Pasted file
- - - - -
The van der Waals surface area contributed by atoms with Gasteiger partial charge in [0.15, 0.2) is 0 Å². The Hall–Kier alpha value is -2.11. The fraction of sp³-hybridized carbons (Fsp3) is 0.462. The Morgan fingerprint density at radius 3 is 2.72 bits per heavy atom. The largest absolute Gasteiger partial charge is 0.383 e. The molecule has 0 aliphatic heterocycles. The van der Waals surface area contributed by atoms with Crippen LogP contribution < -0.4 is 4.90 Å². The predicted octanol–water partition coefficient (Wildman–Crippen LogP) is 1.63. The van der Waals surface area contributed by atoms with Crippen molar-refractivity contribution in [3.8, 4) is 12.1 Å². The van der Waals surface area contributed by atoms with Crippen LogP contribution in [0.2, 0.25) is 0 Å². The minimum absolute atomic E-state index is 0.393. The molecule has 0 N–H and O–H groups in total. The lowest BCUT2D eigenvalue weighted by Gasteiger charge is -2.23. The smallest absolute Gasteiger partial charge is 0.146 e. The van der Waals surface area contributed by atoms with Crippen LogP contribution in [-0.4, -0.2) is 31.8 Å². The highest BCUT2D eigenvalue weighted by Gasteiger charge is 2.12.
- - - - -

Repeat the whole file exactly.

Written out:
The van der Waals surface area contributed by atoms with Gasteiger partial charge in [0.15, 0.2) is 0 Å². The Hall–Kier alpha value is -2.11. The fraction of sp³-hybridized carbons (Fsp3) is 0.462. The Morgan fingerprint density at radius 3 is 2.72 bits per heavy atom. The largest absolute Gasteiger partial charge is 0.383 e. The molecule has 0 aliphatic heterocycles. The van der Waals surface area contributed by atoms with Crippen LogP contribution < -0.4 is 4.90 Å². The predicted octanol–water partition coefficient (Wildman–Crippen LogP) is 1.63. The van der Waals surface area contributed by atoms with Crippen molar-refractivity contribution in [3.8, 4) is 12.1 Å². The van der Waals surface area contributed by atoms with Crippen LogP contribution in [0.2, 0.25) is 0 Å². The minimum absolute atomic E-state index is 0.393. The molecule has 0 N–H and O–H groups in total. The lowest BCUT2D eigenvalue weighted by Gasteiger charge is -2.23. The smallest absolute Gasteiger partial charge is 0.146 e. The van der Waals surface area contributed by atoms with Crippen LogP contribution in [-0.4, -0.2) is 31.8 Å². The highest BCUT2D eigenvalue weighted by Gasteiger charge is 2.12.